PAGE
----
ADEN/SANAA – Aqeel bin Thabet, a university professor in the Yemeni city of Aden, used to buy one or two sheep to eat during the Muslim fasting month of Ramadan but because of soaring prices this year can only afford meat from a butcher once a week.
Others in the city like 50-year-old Intisar Ahmad said she will have to forgo meat and sweets and suffice with “what we can to fill our stomachs”.
She said the price of 50-kg bags of sugar and white flour in Aden had jumped 40% in less than a month.
Yemen’s seven-year war has divided the country between the Houthis in the north and the internationally recognised government, now based around the southern city of Aden after being forced out of the capital, Sanaa, by the Houthis in 2014.
The war has pushed millions into hunger and a plunging currency in the south and fuel shortages in the north have put food and other goods further beyond the reach of most Yemenis.
Ramadan is observed by abstaining from food and drink during the day and it is traditional that Muslims break the fast with large meals after sunset.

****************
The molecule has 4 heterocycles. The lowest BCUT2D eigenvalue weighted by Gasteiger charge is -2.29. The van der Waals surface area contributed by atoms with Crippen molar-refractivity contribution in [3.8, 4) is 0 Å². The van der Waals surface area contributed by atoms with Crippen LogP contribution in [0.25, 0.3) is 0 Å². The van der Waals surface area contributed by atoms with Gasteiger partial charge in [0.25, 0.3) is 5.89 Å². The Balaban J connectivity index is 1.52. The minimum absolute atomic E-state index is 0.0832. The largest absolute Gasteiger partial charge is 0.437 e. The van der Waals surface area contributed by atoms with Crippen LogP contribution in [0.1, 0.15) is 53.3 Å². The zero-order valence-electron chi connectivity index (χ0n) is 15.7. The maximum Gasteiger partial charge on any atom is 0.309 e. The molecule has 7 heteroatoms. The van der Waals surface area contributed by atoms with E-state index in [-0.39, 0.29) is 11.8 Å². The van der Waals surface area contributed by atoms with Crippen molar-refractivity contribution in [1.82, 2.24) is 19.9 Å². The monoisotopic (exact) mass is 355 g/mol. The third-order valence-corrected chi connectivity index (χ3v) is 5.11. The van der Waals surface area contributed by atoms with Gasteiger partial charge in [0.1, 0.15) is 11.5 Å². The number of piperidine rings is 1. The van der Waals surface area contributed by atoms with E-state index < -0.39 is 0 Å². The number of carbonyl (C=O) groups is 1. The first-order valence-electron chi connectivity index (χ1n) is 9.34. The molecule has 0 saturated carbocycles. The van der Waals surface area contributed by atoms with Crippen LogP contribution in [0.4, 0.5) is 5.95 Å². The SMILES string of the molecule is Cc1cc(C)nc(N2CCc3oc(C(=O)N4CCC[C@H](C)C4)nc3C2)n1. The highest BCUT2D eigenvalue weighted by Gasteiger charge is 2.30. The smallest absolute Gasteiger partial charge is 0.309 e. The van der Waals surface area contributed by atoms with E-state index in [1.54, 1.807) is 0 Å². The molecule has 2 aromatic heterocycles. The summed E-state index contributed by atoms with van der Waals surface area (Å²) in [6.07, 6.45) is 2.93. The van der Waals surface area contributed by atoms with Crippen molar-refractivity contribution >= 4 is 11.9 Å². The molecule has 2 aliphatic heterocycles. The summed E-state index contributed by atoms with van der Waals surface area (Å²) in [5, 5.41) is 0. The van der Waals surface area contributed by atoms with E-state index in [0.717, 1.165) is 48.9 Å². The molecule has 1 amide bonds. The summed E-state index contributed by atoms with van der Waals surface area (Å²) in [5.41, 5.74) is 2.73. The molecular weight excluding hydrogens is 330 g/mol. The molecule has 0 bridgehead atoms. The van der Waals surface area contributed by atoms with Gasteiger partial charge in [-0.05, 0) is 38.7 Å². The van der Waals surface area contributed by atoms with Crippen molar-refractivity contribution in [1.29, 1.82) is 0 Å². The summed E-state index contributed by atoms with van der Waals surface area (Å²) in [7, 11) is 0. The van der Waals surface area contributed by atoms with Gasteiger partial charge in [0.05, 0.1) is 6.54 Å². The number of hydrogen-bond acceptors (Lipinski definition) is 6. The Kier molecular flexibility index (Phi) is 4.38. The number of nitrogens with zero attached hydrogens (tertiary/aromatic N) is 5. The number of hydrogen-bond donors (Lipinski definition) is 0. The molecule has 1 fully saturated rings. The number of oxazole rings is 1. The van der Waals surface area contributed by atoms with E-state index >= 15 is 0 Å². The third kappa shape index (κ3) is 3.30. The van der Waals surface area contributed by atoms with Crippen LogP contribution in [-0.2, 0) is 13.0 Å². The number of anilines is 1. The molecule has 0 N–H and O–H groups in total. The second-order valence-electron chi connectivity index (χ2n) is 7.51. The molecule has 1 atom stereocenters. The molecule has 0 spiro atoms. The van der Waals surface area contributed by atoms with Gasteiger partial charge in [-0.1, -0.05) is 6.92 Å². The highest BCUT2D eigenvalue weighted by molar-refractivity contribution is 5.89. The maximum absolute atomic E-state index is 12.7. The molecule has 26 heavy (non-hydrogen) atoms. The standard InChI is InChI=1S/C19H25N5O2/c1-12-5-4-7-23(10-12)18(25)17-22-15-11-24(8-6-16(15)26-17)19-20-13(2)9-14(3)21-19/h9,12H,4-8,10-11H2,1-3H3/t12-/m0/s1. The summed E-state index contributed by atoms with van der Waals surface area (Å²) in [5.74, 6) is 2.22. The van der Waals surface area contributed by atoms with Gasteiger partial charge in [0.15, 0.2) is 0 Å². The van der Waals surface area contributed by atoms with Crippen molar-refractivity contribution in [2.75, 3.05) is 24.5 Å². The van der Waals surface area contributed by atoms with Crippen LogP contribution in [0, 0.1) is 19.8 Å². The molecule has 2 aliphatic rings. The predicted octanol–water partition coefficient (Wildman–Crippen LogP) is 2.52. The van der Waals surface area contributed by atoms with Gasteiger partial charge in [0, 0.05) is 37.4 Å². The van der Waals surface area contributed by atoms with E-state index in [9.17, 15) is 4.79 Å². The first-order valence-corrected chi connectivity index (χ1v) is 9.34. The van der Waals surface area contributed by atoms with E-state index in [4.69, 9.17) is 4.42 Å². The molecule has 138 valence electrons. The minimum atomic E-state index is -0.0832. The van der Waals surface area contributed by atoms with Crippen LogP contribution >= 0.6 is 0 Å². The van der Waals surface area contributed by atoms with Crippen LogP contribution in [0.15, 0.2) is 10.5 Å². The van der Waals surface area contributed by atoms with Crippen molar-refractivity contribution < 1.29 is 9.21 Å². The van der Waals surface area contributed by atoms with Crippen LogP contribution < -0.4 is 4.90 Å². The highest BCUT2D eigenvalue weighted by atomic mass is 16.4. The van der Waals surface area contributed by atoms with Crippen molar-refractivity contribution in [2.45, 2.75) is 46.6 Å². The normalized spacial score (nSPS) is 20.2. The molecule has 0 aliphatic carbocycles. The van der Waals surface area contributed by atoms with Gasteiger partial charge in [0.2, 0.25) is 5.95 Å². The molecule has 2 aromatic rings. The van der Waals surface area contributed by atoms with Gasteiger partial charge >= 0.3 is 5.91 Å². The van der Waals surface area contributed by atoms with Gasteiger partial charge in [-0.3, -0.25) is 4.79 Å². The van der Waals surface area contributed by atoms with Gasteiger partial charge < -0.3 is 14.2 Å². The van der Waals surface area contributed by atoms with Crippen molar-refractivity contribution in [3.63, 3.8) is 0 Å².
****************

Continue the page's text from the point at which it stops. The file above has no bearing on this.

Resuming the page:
“Ramadan this year is different from all years, a crazy surge in prices,” said Wael al-Sulwi in the capital of Sanaa, where Houthis ousted the government in 2014.
Access to fuel has been increasingly difficult throughout Yemen but especially in Houthi-held areas because of a blockade imposed by the Saudi-led coalition that backs the government against the group.
In Aden, the riyal has fallen some 20% against the dollar since January. Yemen has two competing central banks so the value of the riyal differs depending on the region.
Professor Thabet, who has five children, says his monthly salary used to equal $1,200 a few years ago but is now worth $250.
“Do they want to push the country to complete hunger, which is now knocking at the door of many comfortable families,” he said angrily, criticising the government and traders.
A two-month truce between the warring parties that began on Saturday aims to bring some relief by allowing fuel shipments into Houthi areas.
But the impact has yet to be felt.
“People are very crushed, and there are people who cannot buy the basics for the month of Ramadan, and this is a catastrophe,” said Ahmad Sumay, a professor at Sanaa University.